Experimental U.S. Coronavirus Drug Will Be Trialled In 5 Australian Hospitals

Experimental U.S. Coronavirus Drug Will Be Trialled In 5 Australian Hospitals
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Five Australian hospitals are set to receive the experimental coronavirus drug, remdesivir. Sydney’s St Vincent hospital has been confirmed as one location, according to a report from The Guardian.

The drug, developed by U.S. pharmaceutical company, Gilead, will be trialled in five hospitals across Australia just as Dr Anthony Fauci, the U.S.’s authority on coronavirus, lauded the preliminary results of a trial indicating remdesivir had shortened the recovery time of patients.

According to The Guardian, Sydney's St Vincent hospital is the only confirmed location so far with the remaining four still being finalised.

The U.S. trial Dr Fauci referenced was conducted by National Institute of Allergy and Infectious Diseases (NIAID), which has yet to be published or peer-reviewed. Preliminary results have found that patients who used the drug recovered four days faster compared with patients who used a placebo " an improvement of 31 per cent. There was also a slight decrease in the death rate from 11.6 per cent to eight per cent.

The drug was originally designed to help fight Ebola but has since been refocused to treat coronavirus. It works by blocking an enzyme called a polymerase, which effectively stops the virus from multiplying, limiting the development of symptoms and halting further spread.

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While the NIAID trial's preliminary results have sparked hope across the globe, the results of others using the drug have not been as positive.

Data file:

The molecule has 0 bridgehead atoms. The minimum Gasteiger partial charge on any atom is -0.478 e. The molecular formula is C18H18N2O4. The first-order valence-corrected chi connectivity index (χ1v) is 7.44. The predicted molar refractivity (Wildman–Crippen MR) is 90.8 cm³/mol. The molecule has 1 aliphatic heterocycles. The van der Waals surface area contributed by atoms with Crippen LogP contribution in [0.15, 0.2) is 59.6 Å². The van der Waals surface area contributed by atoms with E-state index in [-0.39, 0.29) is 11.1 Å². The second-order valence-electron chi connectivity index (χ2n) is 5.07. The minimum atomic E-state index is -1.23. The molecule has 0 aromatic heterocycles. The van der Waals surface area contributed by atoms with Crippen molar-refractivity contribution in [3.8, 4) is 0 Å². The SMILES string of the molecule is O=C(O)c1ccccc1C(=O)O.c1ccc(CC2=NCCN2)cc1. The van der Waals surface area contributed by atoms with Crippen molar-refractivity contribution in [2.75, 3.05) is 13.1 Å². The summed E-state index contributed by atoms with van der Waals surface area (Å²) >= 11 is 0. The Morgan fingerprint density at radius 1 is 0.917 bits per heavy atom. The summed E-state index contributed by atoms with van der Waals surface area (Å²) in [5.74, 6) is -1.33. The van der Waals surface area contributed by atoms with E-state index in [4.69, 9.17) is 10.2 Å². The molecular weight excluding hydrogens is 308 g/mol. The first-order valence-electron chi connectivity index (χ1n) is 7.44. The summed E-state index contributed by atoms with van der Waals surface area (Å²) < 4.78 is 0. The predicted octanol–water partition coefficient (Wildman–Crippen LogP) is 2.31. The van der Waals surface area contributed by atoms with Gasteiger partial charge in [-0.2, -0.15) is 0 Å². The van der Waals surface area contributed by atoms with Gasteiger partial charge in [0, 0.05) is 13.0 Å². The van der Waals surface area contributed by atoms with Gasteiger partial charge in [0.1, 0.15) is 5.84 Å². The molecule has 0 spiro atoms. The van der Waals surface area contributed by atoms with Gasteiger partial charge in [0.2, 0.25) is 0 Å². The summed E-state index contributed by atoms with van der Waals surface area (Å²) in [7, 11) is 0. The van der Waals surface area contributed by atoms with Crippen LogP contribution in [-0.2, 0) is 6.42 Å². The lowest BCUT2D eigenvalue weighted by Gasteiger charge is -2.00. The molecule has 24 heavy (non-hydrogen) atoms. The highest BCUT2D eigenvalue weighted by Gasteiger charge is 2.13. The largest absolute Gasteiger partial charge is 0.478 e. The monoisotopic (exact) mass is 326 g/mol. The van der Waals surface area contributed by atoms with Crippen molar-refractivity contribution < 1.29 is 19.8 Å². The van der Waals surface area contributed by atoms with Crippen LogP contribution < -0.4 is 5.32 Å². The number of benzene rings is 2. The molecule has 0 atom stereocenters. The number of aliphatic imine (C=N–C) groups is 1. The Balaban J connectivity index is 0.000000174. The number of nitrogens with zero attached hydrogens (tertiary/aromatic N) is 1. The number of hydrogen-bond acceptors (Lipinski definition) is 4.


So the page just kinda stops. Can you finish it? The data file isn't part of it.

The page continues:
A Chinese study published in the Lancet could not find any benefits for the drug, though it admitted it had not reached the expected amount of participants as cases fell considerably in Wuhan by mid-March.

The remdesivir trials will join a number of other vaccine and treatment candidates ongoing around the country.

The CSIRO is testing out two vaccine candidates " one from the University of Oxford, the other from U.S. pharmaceutical company Inovio " while 4,000 healthcare workers around Australia are undertaking trials using the Bacillus Calmette"Guérin (BCG) vaccine usually used for tuberculosis.

The University of Queensland has also been trialling a vaccine, developed by Dutch company Viroclinics Xplore, and has said the results so far have been promising.

The hope is that one of these will prove effective in the coming months.

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